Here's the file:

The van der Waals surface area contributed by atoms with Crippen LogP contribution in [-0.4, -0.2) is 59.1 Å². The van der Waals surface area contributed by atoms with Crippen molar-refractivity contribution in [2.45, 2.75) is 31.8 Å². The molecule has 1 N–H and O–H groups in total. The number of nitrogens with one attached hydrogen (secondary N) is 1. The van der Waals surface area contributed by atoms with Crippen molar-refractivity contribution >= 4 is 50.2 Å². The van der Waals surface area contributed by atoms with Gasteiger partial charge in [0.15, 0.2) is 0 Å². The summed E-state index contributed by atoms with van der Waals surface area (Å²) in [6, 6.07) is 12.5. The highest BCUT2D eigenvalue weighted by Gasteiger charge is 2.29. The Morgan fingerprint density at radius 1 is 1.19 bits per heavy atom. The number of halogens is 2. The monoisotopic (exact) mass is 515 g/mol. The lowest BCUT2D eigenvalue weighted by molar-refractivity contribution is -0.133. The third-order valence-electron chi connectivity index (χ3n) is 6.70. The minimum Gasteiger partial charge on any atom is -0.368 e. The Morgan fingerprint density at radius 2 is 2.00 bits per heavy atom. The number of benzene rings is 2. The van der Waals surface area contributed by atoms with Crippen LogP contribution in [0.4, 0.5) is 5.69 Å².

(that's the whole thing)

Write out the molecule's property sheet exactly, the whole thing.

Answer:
The van der Waals surface area contributed by atoms with Crippen LogP contribution in [-0.4, -0.2) is 59.1 Å². The van der Waals surface area contributed by atoms with Crippen molar-refractivity contribution in [2.45, 2.75) is 31.8 Å². The molecule has 1 N–H and O–H groups in total. The number of nitrogens with one attached hydrogen (secondary N) is 1. The van der Waals surface area contributed by atoms with Crippen molar-refractivity contribution >= 4 is 50.2 Å². The van der Waals surface area contributed by atoms with Gasteiger partial charge in [0.15, 0.2) is 0 Å². The summed E-state index contributed by atoms with van der Waals surface area (Å²) in [6, 6.07) is 12.5. The highest BCUT2D eigenvalue weighted by Gasteiger charge is 2.29. The Morgan fingerprint density at radius 1 is 1.19 bits per heavy atom. The number of halogens is 2. The monoisotopic (exact) mass is 515 g/mol. The lowest BCUT2D eigenvalue weighted by molar-refractivity contribution is -0.133. The third-order valence-electron chi connectivity index (χ3n) is 6.70. The minimum Gasteiger partial charge on any atom is -0.368 e. The Morgan fingerprint density at radius 2 is 2.00 bits per heavy atom. The number of benzene rings is 2. The van der Waals surface area contributed by atoms with Crippen LogP contribution in [0.4, 0.5) is 5.69 Å².